David Bourget (Western Ontario)
David Chalmers (ANU, NYU)
Rafael De Clercq
Jack Alan Reynolds
Learn more about PhilPapers
Behavioral and Brain Sciences 23 (5):727-741 (2000)
How can anyone be rational in a world where knowledge is limited, time is pressing, and deep thought is often an unattainable luxury? Traditional models of unbounded rationality and optimization in cognitive science, economics, and animal behavior have tended to view decision-makers as possessing supernatural powers of reason, limitless knowledge, and endless time. But understanding decisions in the real world requires a more psychologically plausible notion of bounded rationality. In Simple heuristics that make us smart (Gigerenzer et al. 1999), we explore fast and frugal heuristics – simple rules in the mind's adaptive toolbox for making decisions with realistic mental resources. These heuristics can enable both living organisms and artificial systems to make smart choices quickly and with a minimum of information by exploiting the way that information is structured in particular environments. In this précis, we show how simple building blocks that control information search, stop search, and make decisions can be put together to form classes of heuristics, including: ignorance-based and one-reason decision making for choice, elimination models for categorization, and satisficing heuristics for sequential search. These simple heuristics perform comparably to more complex algorithms, particularly when generalizing to new data – that is, simplicity leads to robustness. We present evidence regarding when people use simple heuristics and describe the challenges to be addressed by this research program. Key Words: adaptive toolbox; bounded rationality; decision making; elimination models; environment structure; heuristics; ignorance-based reasoning; limited information search; robustness; satisficing; simplicity.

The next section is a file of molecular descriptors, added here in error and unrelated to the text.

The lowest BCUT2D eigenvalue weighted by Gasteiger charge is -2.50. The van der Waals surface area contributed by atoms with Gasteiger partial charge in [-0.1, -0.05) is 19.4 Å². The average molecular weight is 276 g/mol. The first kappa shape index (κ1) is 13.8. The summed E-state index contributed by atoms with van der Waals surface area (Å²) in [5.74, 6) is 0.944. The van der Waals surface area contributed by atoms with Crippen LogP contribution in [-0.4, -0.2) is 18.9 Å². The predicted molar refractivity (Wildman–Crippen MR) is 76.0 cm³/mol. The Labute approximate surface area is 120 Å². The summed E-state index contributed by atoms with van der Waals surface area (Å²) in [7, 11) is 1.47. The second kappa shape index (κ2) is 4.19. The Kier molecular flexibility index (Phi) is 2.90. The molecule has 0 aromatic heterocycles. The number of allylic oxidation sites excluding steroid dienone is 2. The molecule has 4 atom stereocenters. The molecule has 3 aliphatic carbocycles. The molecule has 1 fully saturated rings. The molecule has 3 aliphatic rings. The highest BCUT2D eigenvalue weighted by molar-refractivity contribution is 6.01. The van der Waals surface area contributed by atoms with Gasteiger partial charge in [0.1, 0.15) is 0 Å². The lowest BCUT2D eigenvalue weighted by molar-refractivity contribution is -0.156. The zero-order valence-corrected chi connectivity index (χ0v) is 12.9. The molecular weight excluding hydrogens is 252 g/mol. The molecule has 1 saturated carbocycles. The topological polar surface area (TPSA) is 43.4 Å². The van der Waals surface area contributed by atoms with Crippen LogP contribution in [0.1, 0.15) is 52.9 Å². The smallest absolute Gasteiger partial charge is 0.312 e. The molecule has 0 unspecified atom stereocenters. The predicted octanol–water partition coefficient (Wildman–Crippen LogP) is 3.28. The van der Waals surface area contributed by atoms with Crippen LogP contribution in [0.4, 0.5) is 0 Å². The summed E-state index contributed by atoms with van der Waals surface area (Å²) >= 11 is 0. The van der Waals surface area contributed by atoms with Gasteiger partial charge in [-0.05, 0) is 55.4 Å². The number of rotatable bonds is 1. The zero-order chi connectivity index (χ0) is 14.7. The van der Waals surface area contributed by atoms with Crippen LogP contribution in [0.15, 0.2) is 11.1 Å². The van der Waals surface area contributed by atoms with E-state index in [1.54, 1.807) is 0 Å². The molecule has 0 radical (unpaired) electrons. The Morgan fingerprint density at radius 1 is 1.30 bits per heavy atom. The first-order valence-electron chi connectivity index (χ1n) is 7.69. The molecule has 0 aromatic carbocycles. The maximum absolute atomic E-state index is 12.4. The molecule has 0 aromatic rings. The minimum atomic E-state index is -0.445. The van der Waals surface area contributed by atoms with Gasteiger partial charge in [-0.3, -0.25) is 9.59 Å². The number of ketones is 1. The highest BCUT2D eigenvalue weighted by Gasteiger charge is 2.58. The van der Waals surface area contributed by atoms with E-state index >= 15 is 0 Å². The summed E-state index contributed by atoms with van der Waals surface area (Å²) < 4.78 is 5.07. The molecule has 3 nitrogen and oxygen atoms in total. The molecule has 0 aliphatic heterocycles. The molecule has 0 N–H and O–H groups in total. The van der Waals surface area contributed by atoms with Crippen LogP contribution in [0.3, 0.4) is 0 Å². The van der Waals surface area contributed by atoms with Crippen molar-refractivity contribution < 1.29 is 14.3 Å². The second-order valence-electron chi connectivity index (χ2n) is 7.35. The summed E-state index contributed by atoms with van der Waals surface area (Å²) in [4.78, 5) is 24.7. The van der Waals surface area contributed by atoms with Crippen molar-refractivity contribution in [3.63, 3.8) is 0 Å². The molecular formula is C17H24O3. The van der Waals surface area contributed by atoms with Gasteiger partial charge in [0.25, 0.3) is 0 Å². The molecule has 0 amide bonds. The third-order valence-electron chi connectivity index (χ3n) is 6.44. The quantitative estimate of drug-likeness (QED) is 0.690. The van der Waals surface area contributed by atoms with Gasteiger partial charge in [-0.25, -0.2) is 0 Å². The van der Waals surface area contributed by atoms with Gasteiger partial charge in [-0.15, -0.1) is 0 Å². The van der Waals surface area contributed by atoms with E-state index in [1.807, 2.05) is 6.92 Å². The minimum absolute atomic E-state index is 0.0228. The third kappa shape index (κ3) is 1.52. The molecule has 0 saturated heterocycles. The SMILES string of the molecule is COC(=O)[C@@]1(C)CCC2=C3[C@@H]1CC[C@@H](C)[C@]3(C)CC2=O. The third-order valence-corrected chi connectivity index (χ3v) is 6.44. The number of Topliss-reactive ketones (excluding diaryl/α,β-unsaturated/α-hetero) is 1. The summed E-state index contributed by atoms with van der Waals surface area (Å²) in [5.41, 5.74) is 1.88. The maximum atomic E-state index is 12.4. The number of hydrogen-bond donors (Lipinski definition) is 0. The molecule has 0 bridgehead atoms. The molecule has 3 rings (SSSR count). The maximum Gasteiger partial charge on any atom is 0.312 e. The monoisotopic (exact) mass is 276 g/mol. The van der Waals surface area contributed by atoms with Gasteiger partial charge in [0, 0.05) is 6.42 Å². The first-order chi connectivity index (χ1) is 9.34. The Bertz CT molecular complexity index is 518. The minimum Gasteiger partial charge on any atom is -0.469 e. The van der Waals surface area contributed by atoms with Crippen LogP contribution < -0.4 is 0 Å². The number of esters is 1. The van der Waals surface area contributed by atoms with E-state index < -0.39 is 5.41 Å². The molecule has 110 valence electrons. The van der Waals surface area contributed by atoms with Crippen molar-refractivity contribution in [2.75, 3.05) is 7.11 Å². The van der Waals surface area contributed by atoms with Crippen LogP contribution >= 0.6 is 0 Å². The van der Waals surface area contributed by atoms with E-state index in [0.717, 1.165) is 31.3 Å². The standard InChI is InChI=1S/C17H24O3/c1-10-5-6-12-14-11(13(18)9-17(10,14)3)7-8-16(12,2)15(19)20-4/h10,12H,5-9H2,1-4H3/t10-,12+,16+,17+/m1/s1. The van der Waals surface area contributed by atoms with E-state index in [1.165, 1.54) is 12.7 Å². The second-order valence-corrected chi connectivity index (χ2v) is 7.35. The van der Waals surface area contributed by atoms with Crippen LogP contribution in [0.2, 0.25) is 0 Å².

|Keywords||adaptive toolbox bounded rationality decision making elimination models environment structure heuristics ignorance-based reasoning limited information search robustness satisficing simplicity|
|Categories||categorize this paper)|
Setup an account with your affiliations in order to access resources via your University's proxy server
Configure custom proxy (use this if your affiliation does not provide a proxy)
|Through your library|
References found in this work BETA
No references found.
Citations of this work BETA
Iris Rooij, Cory D. Wright & Todd Wareham (2012). Intractability and the Use of Heuristics in Psychological Explanations. Synthese 187 (2):471-487.
Benjamin James Fraser (2014). Evolutionary Debunking Arguments and the Reliability of Moral Cognition. Philosophical Studies 168 (2):457-473.
Jennifer M. Morton (2011). Toward an Ecological Theory of the Norms of Practical Deliberation. European Journal of Philosophy 19 (4):561-584.
Christopher W. Tindale (2011). Character and Knowledge: Learning From the Speech of Experts. [REVIEW] Argumentation 25 (3):341-353.
Nicolas Bullot (2008). Keeping Track of Invisible Individuals While Exploring a Spatial Layout with Partial Cues: Location-Based and Deictic Direction-Based Strategies. Philosophical Psychology 21 (1):15-46.
Similar books and articles
Thom Baguley & S. Ian Robertson (2000). Where Does Fast and Frugal Cognition Stop? The Boundary Between Complex Cognition and Simple Heuristics. Behavioral and Brain Sciences 23 (5):742-743.
James Shanteau & Rickey P. Thomas (2000). Fast and Frugal Heuristics: What About Unfriendly Environments? Behavioral and Brain Sciences 23 (5):762-763.
Annika Wallin & Peter Gärdenfors (2000). Smart People Who Make Simple Heuristics Work. Behavioral and Brain Sciences 23 (5):765-765.
Michael E. Gorman (2000). Heuristics in Technoscientific Thinking. Behavioral and Brain Sciences 23 (5):752-752.
Laura Martignon & Michael Schmitt (1999). Simplicity and Robustness of Fast and Frugal Heuristics. Minds and Machines 9 (4):565-593.
Rocio Garcia-Retamero & Ulrich Hoffrage (2006). How Causal Knowledge Simplifies Decision-Making. Minds and Machines 16 (3):365-380.
Nick Chater (2000). How Smart Can Simple Heuristics Be? Behavioral and Brain Sciences 23 (5):745-746.
X. T. Wang (2000). From Simon 's Scissors for Rationality to Abc's Adaptive Toolbox. Behavioral and Brain Sciences 23 (5):765-766.
Richard Cooper (2000). Simple Heuristics Could Make Us Smart; but Which Heuristics Do We Apply When? Behavioral and Brain Sciences 23 (5):746-746.
Gerd Gigerenzer (1999). Simple Heuristics That Make Us Smart. Oxford University Press.
Added to index2009-01-28
Total downloads41 ( #40,941 of 1,100,778 )
Recent downloads (6 months)8 ( #27,579 of 1,100,778 )
How can I increase my downloads?